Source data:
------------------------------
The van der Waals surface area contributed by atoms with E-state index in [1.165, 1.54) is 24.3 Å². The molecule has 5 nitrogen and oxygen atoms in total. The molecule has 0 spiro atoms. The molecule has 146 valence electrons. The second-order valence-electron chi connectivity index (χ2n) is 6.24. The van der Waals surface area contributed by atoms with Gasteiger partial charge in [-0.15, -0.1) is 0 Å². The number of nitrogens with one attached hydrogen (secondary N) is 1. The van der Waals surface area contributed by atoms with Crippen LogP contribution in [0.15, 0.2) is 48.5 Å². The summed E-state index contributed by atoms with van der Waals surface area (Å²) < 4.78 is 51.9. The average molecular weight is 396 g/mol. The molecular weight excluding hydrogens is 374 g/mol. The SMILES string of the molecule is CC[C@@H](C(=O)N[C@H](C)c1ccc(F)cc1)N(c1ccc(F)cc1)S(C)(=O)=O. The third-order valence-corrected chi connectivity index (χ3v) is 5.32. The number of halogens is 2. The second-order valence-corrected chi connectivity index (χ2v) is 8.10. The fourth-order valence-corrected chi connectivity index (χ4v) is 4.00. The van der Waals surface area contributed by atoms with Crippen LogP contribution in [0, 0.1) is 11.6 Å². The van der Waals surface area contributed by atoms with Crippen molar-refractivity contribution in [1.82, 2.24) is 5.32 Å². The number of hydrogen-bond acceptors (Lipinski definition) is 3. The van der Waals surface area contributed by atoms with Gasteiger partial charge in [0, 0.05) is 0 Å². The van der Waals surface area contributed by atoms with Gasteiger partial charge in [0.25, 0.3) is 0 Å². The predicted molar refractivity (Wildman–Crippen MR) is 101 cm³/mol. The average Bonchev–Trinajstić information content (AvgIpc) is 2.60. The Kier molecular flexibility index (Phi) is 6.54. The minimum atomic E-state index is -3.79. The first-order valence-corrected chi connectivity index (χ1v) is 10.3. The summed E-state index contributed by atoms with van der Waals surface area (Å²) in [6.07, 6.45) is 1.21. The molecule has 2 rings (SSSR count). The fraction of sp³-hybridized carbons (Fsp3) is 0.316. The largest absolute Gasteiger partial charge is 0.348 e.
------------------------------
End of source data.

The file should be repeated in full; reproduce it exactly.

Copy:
The van der Waals surface area contributed by atoms with E-state index in [1.165, 1.54) is 24.3 Å². The molecule has 5 nitrogen and oxygen atoms in total. The molecule has 0 spiro atoms. The molecule has 146 valence electrons. The second-order valence-electron chi connectivity index (χ2n) is 6.24. The van der Waals surface area contributed by atoms with Gasteiger partial charge in [-0.15, -0.1) is 0 Å². The number of nitrogens with one attached hydrogen (secondary N) is 1. The van der Waals surface area contributed by atoms with Crippen LogP contribution in [0.15, 0.2) is 48.5 Å². The summed E-state index contributed by atoms with van der Waals surface area (Å²) < 4.78 is 51.9. The average molecular weight is 396 g/mol. The molecular weight excluding hydrogens is 374 g/mol. The SMILES string of the molecule is CC[C@@H](C(=O)N[C@H](C)c1ccc(F)cc1)N(c1ccc(F)cc1)S(C)(=O)=O. The third-order valence-corrected chi connectivity index (χ3v) is 5.32. The number of halogens is 2. The second-order valence-corrected chi connectivity index (χ2v) is 8.10. The fourth-order valence-corrected chi connectivity index (χ4v) is 4.00. The van der Waals surface area contributed by atoms with Crippen LogP contribution in [0, 0.1) is 11.6 Å². The van der Waals surface area contributed by atoms with Crippen molar-refractivity contribution in [1.82, 2.24) is 5.32 Å². The number of hydrogen-bond acceptors (Lipinski definition) is 3. The van der Waals surface area contributed by atoms with Gasteiger partial charge in [0, 0.05) is 0 Å². The van der Waals surface area contributed by atoms with Gasteiger partial charge in [0.25, 0.3) is 0 Å². The predicted molar refractivity (Wildman–Crippen MR) is 101 cm³/mol. The average Bonchev–Trinajstić information content (AvgIpc) is 2.60. The Kier molecular flexibility index (Phi) is 6.54. The minimum atomic E-state index is -3.79. The first-order valence-corrected chi connectivity index (χ1v) is 10.3. The summed E-state index contributed by atoms with van der Waals surface area (Å²) in [6.07, 6.45) is 1.21. The molecule has 2 rings (SSSR count). The fraction of sp³-hybridized carbons (Fsp3) is 0.316. The largest absolute Gasteiger partial charge is 0.348 e.